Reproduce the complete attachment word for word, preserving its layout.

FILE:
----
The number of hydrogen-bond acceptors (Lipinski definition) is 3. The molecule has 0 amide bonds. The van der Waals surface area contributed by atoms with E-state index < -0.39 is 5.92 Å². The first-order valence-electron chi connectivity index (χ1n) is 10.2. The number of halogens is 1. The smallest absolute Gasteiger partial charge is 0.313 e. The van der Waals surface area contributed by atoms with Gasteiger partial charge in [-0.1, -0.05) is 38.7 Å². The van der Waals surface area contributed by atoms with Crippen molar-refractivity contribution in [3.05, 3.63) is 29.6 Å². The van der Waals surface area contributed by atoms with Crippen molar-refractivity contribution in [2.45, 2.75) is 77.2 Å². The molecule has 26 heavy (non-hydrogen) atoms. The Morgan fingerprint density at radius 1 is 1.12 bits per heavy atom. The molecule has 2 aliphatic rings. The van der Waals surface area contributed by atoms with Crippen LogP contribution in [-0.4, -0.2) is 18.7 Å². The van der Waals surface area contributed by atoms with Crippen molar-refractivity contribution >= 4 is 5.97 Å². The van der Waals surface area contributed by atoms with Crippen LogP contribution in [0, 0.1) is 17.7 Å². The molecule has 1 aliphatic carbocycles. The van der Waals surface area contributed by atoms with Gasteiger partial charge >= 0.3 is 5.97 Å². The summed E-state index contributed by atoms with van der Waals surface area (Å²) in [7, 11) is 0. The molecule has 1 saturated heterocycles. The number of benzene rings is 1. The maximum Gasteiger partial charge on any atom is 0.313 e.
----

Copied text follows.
The number of hydrogen-bond acceptors (Lipinski definition) is 3. The molecule has 0 amide bonds. The van der Waals surface area contributed by atoms with E-state index < -0.39 is 5.92 Å². The first-order valence-electron chi connectivity index (χ1n) is 10.2. The number of halogens is 1. The smallest absolute Gasteiger partial charge is 0.313 e. The van der Waals surface area contributed by atoms with Gasteiger partial charge in [-0.1, -0.05) is 38.7 Å². The van der Waals surface area contributed by atoms with Crippen molar-refractivity contribution in [3.05, 3.63) is 29.6 Å². The van der Waals surface area contributed by atoms with Crippen molar-refractivity contribution in [2.45, 2.75) is 77.2 Å². The molecule has 26 heavy (non-hydrogen) atoms. The Morgan fingerprint density at radius 1 is 1.12 bits per heavy atom. The molecule has 2 aliphatic rings. The van der Waals surface area contributed by atoms with Crippen LogP contribution in [-0.4, -0.2) is 18.7 Å². The van der Waals surface area contributed by atoms with Crippen molar-refractivity contribution >= 4 is 5.97 Å². The van der Waals surface area contributed by atoms with Crippen LogP contribution in [0, 0.1) is 17.7 Å². The molecule has 1 aliphatic carbocycles. The van der Waals surface area contributed by atoms with Gasteiger partial charge >= 0.3 is 5.97 Å². The summed E-state index contributed by atoms with van der Waals surface area (Å²) in [7, 11) is 0. The molecule has 1 saturated heterocycles. The number of benzene rings is 1. The maximum Gasteiger partial charge on any atom is 0.313 e.